In Defense of That Which Is Suggested To Be Indefensible: Adam Levine of Maroon 5


by Ryan Meehan

Because of the highly critical nature of our society, there are certain negative opinions regarding famous individuals which are considered to be universal by those consider their musical preferences to be “above” such figures within the entertainment industry.  These beliefs are usually held by folks who think that for some reason there is no possible way for anyone who has become successful to be a decent person or a talented musician.  This is where the whole hipster culture grew an extra head and begin turning its nose up at anybody who wasn’t holding a tall boy of Pabst Blue Ribbon and proclaiming that the only good music in the world exists on the early Pavement demos.

Over the course of this progressive bullshit hipster revolution, I can’t help but notice that the celebrity who is constantly dogged more than anybody is Maroon 5 lead singer and star of NBC’s “The Voice” Adam Levine.  This of course is a travesty that is occurring in a world where Iggy Azalea is one of the highest grossing tour acts on the planet, and there are so many other artists who deserve the level of vitriol that is hurled in Levine’s direction.  To be brutally honest with you, I get it.  To the average blue-collar factory worker that isn’t an international sex symbol, I could see why some people view this dude as being a bit of a dick.  He exhibits certain aspects of confidence that could be misconstrued as pomposity, so I’m not going to act as if these thoughts are a tad bit unwarranted.

That being said, I think that even though the price of success often comes with the risk of monumental mockery perhaps adult males are giving this guy an unnecessary amount of shit.  He’s become pop music’s Carrot Top, and I don’t really understand how it got to this point.  Let’s take a look at some of the reasons that we might possibly be throwing rotten tomatoes at the wrong man… Continue reading

10 Questions with Wink Martindale

walk of wink

by Ryan Meehan and Emily Allyn

In the history of televised game shows no name is more synonymous with “host” than Wink, the man who has guided twenty-one game shows. But Martindale’s fifty-plus years in broadcasting encompass more than the hit programs for which he is best known. Before TV there was radio. Before game shows there was a Platinum record, “Deck of Cards”, leading to an appearance on The Ed Sullivan Show. Along with “host” there have been numerous “producer” credits as well. Winston C. Martindale – nicknamed “Wink” by a neighborhood pal – was born and raised in Jackson, Tennessee. As long as he can remember there was a strong desire to be a radio announcer…a desire that was realized prior to graduation from high school at age 17. In less than two years on small stations in his hometown Martindale advanced to the much larger WHBQ in Memphis where he quickly became one of the city’s most popular personalities on both radio and television. In 1959 after being transferred by RKO to Los Angeles Wink caught on immediately. Five years of continued success on radio led to a series of popular network game shows, including “Gambit”, “High Rollers”, “Trivial Pursuit” and ten years as host of the enormously successful “Tic-Tac-Dough”. In 2006 Wink was presented with his Star on the Hollywood Walk of Fame. In 2012 he was honored as an original inductee into the Tennessee Radio Hall of Fame. May 11th of this year his alma mater, The University of Memphis, named Wink their Alumni of the Year with their Lifetime Achievement Award. Currently Martindale continues to develop television shows for network and first-run syndication. Retirement? “Why retire? I’m not tired”! Wink is the father of four children, seven grandchildren and four great-grandchildren. This August 2nd Wink and Sandy will have been married forty years and have lived in Mt. View Estates, Calabasas for twenty-three of those years.  It is an absolute honor to have the legendary Wink Martindale as our guest today in 10 questions. Continue reading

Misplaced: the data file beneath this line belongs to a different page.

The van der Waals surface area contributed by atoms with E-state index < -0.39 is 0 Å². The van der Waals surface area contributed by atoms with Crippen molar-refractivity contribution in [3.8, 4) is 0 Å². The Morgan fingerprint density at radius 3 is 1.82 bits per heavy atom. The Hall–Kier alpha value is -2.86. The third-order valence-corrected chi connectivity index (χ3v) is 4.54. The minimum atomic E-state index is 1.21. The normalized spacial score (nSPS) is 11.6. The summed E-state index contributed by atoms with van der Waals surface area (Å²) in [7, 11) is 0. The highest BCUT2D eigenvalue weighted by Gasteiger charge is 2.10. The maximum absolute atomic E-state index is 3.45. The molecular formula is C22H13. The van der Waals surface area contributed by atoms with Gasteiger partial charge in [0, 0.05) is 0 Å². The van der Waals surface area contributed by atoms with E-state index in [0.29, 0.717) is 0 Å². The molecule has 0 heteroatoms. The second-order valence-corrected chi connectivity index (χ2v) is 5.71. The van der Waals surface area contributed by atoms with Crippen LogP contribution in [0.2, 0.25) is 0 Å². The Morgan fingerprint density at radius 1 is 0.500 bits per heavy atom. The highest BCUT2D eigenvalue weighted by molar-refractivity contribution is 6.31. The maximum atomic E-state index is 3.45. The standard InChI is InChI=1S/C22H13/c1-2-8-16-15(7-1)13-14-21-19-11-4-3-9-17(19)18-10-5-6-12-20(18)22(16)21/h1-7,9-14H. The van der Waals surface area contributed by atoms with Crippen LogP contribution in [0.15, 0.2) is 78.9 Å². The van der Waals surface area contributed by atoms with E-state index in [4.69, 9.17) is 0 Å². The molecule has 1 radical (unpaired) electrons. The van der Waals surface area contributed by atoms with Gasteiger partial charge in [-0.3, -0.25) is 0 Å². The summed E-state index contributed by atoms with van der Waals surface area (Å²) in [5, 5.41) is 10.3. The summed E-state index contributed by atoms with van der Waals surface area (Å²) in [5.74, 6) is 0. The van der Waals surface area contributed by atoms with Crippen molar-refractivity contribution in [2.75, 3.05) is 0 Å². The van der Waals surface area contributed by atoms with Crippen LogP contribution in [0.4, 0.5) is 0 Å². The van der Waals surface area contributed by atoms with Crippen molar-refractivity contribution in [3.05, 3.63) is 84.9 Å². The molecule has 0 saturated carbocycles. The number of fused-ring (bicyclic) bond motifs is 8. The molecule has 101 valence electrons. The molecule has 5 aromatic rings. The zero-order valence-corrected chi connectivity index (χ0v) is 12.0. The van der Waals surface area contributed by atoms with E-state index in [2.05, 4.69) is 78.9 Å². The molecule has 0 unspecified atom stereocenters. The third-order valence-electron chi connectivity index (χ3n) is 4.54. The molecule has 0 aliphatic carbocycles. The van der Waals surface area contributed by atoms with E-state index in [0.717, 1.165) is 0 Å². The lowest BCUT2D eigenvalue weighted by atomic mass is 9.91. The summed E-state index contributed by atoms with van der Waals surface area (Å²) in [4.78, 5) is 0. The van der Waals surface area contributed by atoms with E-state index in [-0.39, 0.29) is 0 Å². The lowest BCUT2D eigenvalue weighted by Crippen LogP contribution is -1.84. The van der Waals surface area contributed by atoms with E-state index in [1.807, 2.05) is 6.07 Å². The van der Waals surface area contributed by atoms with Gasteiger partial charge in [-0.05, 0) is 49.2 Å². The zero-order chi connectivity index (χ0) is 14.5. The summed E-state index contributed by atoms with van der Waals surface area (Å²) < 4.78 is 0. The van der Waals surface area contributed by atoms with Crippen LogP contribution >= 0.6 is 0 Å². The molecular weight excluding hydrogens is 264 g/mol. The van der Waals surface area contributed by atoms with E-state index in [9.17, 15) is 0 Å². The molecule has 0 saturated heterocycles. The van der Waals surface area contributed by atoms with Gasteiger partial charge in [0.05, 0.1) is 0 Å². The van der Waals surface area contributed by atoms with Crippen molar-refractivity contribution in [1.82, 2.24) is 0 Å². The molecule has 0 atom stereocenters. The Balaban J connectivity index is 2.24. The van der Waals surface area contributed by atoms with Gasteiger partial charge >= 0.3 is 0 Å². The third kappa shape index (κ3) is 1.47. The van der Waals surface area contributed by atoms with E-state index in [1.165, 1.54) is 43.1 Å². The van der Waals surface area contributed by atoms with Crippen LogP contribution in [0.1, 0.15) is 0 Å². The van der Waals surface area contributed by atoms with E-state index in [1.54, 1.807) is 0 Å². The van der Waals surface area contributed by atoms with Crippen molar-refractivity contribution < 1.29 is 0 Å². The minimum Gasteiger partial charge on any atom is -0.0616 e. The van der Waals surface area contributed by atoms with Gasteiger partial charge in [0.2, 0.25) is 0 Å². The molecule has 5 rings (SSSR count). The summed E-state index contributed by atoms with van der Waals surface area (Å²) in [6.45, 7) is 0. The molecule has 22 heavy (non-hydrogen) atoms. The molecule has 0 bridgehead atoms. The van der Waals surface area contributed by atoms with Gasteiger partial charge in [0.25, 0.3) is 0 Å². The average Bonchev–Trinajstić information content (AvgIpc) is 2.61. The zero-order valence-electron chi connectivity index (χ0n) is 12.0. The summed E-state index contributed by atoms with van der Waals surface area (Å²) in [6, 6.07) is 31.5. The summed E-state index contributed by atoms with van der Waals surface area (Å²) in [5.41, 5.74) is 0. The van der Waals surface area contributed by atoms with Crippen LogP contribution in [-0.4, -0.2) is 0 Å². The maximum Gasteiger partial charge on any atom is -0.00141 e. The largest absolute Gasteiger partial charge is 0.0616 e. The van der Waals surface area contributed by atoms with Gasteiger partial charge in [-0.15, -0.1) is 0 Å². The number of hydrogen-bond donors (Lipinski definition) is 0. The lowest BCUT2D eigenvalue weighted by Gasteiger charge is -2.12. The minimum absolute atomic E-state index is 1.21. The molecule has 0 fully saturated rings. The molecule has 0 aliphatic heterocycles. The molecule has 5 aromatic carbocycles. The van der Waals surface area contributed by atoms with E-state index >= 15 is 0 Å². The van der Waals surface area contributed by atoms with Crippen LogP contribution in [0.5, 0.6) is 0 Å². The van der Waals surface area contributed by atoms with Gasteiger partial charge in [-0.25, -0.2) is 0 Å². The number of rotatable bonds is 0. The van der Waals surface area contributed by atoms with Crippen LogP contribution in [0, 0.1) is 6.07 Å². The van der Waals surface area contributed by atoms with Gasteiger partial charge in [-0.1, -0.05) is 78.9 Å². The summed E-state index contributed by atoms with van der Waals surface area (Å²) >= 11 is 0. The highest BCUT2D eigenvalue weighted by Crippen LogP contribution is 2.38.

The Deep Six: Why Getting Weird Al Yankovic to perform at the Super Bowl XLIX Halftime Show might not be such a weird idea at‏ all‏


by Ryan Meehan

As die hard sports fans, we’d all like to think that we have no real opinion on the Super Bowl Halftime Show. This is the time that we use to relieve ourselves from all of the Busch Heavy that we drank in the first thirty minutes of the contest, and perhaps type up a few first half wrap-ups. But in reality, like it or not it is part of the experience. Over the past couple of weeks, a petition started by Ed Ball of Washington over at has been getting a lot of attention.  Ball supposedly drafted the petition while intoxicated, but the purpose of this petition is clear as day:  He wants the National Football League to get Weird Al Yankovic to perform at halftime of Super Bowl XLIX this February in Glendale, Arizona.

I used to listen to Weird Al a lot when I was younger.  We used to get the tapes and copy them for each other, and Al was a seemingly never-ending source of entertainment.  “Dare to be Stupid” was one of my favorite albums.  Eventually my tastes progressed towards much darker subject matter, and there was a certain passage of maturity that came with saying “I don’t listen to that stuff anymore”.  Nevertheless, I still respected the guy and the career he was able to put together with an accordion and wire-rimmed glasses.    Continue reading